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A History of Gibson Guitars

The Story of the Iconic Gibson Brand

For over 100 years, Gibson has been one of the leading guitar makers in the world. The creators of the legendary SG and Les Paul series of guitars among others, Gibson guitars have been played by many of the most renowned players. This article gives a brief history of this famous brand and will touch on their innovations over the years.

The Early Years

In 1898, Orville Gibson patented a single-piece mandolin that was more durable than its competition and could be produced in volume. After selling instruments out of a one-room workshop in Kalamazoo, MI for several years, The Gibson Mandolin-Guitar Manufacturing Company Ltd was begun in 1902 to market Orville’s product. Following the archtop design of a violin, Gibson made the first archtop guitars. By the 1930s, Gibson was also making flattop guitars, and the company was also one of the pioneers in electric instruments, creating the first “Electric Spanish” guitar, the ES-150 in 1936.

The 1940s-1970s

In the middle of a production slowdown brought on by World War II, Gibson was purchased by Chicago Musical Instruments in 1944. Despite the new ownership, Gibson’s innovations continued. The ES 175, an archtop electric with a cutaway design and an innovative bridge called the Tune-O-Matic, was introduced in 1949, and is a popular model still made today.
In 1952, the company released the first edition of what was to become the most iconic electric guitar in history. Named after the popular jazz guitarist who helped to design it, the Les Paul guitar had a solid body and advanced electronics. Like the earlier ES 175, it had a cutaway design for easier access to the higher frets. Although discontinued in 1961, its popularity with guitarists of the British Invasion era led to its reissue in 1968, and it has been in production ever since.
The SG series was initially intended to replace the Les Paul series. They are lighter and have a double cutaway design. They remain the best-selling guitar series in Gibson’s history and are made in various configurations today.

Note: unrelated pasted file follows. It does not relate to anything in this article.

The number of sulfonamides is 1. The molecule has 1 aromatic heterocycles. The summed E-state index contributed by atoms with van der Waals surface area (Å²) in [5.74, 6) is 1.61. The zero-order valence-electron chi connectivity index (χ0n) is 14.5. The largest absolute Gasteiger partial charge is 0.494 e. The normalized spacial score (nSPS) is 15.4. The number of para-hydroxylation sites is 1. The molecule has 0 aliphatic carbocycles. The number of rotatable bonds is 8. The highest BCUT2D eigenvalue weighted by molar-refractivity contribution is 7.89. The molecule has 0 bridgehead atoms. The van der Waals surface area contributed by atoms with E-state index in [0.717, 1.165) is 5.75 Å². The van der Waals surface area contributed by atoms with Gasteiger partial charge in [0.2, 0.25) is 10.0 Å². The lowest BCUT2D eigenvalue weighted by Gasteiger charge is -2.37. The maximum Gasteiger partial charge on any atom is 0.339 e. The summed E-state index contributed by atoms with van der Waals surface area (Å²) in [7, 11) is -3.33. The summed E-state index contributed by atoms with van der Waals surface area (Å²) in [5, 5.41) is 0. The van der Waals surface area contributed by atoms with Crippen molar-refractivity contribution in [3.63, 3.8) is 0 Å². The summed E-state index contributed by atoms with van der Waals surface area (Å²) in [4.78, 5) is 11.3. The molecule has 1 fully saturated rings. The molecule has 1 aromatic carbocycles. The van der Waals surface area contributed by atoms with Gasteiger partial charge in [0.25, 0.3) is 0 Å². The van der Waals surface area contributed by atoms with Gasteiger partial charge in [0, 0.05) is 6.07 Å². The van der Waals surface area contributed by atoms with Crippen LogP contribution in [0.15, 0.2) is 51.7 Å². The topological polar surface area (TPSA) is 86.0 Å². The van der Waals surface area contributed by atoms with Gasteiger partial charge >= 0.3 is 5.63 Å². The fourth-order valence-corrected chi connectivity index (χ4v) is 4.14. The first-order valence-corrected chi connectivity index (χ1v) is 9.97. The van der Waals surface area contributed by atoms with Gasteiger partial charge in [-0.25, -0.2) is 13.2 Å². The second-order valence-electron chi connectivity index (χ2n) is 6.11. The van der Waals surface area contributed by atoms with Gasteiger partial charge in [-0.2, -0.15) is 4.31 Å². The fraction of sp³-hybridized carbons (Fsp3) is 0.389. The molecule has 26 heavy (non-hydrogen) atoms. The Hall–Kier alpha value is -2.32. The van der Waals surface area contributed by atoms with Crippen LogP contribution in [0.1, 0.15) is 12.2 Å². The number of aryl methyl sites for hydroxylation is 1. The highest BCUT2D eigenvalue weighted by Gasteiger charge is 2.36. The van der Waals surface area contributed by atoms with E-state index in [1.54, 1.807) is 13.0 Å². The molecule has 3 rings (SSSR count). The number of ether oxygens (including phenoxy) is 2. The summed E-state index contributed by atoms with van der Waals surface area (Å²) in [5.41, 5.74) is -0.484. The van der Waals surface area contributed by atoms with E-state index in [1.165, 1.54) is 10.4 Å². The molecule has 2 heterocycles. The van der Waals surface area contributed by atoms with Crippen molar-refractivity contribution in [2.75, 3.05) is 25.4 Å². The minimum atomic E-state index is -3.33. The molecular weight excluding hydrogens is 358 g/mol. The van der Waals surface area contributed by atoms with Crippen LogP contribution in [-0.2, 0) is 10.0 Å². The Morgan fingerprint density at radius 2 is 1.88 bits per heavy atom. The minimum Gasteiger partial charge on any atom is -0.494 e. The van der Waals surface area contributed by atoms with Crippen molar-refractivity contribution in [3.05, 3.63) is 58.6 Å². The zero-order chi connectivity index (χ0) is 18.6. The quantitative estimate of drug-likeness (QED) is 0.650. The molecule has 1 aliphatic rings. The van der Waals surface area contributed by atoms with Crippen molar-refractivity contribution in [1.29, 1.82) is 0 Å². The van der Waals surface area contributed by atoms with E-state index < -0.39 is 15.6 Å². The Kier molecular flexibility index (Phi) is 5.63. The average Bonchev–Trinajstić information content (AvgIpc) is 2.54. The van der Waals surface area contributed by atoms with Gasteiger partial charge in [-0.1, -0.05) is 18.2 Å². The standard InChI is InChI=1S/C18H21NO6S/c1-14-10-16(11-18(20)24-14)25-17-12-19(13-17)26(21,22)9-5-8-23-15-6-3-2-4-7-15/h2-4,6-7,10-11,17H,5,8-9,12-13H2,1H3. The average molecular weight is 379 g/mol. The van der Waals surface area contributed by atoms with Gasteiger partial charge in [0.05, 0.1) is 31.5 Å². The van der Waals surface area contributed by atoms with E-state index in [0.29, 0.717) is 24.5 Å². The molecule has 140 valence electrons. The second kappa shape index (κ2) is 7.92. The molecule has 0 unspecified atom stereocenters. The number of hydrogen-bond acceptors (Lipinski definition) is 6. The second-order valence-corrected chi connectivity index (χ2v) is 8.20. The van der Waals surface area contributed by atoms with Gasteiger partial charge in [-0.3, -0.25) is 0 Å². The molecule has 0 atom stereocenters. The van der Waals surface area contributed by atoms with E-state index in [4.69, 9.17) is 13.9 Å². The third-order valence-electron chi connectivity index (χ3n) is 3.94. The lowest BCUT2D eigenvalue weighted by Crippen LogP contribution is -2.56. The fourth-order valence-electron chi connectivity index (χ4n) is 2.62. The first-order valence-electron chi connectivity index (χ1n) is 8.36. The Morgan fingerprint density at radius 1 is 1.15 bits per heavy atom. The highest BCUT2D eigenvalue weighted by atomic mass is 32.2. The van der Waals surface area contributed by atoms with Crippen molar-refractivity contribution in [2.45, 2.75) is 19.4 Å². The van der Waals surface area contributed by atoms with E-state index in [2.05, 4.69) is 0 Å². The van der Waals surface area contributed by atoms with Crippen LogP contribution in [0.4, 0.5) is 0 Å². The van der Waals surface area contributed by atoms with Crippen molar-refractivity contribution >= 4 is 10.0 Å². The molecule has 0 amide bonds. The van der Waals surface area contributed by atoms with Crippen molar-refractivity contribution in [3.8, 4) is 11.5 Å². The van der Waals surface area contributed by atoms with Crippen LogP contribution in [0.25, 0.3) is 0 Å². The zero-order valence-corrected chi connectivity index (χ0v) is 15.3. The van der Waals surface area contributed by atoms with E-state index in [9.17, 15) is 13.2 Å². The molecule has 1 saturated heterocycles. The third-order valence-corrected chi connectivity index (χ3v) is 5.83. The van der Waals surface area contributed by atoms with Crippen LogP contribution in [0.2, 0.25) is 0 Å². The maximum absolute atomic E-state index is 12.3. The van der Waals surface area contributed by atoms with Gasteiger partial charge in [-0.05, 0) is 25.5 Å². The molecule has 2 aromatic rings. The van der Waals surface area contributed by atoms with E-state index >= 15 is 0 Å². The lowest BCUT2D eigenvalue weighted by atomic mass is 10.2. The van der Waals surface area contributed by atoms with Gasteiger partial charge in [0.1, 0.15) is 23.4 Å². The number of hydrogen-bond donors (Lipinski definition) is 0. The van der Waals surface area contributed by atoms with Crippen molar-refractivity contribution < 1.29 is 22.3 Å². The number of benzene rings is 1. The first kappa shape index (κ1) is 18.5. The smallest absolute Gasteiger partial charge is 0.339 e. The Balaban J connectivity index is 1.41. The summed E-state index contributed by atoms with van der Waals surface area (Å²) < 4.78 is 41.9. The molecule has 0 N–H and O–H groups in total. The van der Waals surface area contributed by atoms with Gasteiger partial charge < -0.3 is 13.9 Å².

In 1969, Gibson’s parent company was taken over by South African company ECL. In 1974 this transferred over to Norlin Corporation, which would be Gibson’s owner through 1986. Historians see this as a period of mismanagement and decline for the company.


Beginning in the mid-1970s, domestic production of Gibson guitars was moved gradually from Kalamazoo to Nashville, TN. The Gibson factory in Kalamazoo was used for custom guitar manufacture until 1984. A group of Gibson employees and management purchased the factory upon its closure and reopened it under the name Heritage Guitars.

A group of investors bought the failing company from Norlin in 1986 and has restored the company’s fortunes.  In addition to revamping their own brand, they have purchased numerous other instrument and electronics companies over the last several years. Recent innovations include robotic self-tuners on their higher end models.

Gibson has not rested on its considerable laurels. They continue to innovate, both in production and marketing of their guitars, basses, and other products.  To find out more, go to http://www.gibson.com.

Phone Glenn Sutton at: 619-306-3664.

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